June 22, 2013

Burning Bridges to the Past

I looked through my collection of drawings to find one more unbalanced composition to which I could add my last dancer. I found one that was lopsidedly ideal, calling out for a tall form to balance the blank space at the right. The drawing was a study I had made of an entryway to an alcove made luminous by stained glass windows. I hadn’t bothered to center the alcove entrance so it appeared to be sliding off to the left. My last figure addition - a repeat tracing of the dancer adjusting her skirt - anchored everything into a balanced whole.

This brought my series of drawings using my sketches of Degas’ statuettes to a close. At this juncture I decided to dispose of my dancer cut outs, lest I be tempted to keep using them and not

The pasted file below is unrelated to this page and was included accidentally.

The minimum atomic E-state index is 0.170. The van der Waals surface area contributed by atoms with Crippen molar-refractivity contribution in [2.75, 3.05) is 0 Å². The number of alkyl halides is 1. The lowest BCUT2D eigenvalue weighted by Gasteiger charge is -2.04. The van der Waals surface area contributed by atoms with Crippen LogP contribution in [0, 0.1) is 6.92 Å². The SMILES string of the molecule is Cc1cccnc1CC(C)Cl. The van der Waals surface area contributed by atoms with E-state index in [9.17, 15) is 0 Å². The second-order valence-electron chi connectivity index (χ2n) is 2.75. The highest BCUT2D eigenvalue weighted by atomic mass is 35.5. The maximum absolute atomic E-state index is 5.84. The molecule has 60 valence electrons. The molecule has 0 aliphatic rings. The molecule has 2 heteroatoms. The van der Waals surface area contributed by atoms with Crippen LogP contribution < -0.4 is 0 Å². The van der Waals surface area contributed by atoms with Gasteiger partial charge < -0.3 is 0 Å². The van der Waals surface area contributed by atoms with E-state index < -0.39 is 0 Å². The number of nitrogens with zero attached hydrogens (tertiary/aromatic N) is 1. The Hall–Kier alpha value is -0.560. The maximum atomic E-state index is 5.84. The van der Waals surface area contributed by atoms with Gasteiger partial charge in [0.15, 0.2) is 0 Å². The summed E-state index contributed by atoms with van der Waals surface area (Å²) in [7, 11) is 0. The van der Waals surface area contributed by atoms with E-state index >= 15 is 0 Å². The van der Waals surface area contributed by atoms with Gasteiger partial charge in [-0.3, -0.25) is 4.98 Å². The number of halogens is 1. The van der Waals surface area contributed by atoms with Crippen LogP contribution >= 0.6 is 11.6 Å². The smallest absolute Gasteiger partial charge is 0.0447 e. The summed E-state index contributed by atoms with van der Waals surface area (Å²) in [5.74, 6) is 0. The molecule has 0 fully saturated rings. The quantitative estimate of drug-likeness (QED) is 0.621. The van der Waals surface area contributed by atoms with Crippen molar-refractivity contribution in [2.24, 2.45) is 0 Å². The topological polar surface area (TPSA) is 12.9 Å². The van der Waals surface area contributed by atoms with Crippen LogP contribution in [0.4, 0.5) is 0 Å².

move on. But somehow the thought of just tossing the cut outs into the garbage to mingle with used tissues, chicken skins and kitchen sink refuse seemed too undignified an end. So instead of the kitchen garbage pail, I decided to give my cut outs a ritual burning in my pit firing kiln. Before burning the paper dolls, I colored them with pastels to add to the color effects of the flames, should there be any.

The burning went as planned, although it wasn’t as clean as I had anticipated, and there was an unsettled feeling that I was perhaps doing something naughty - like mean girls playing “Salem Witch Trials” with their paper dolls. Nevertheless, I documented the event like a performance art piece, despite the fact that their was no audience. And who knows? The images may turn once more into paintings.

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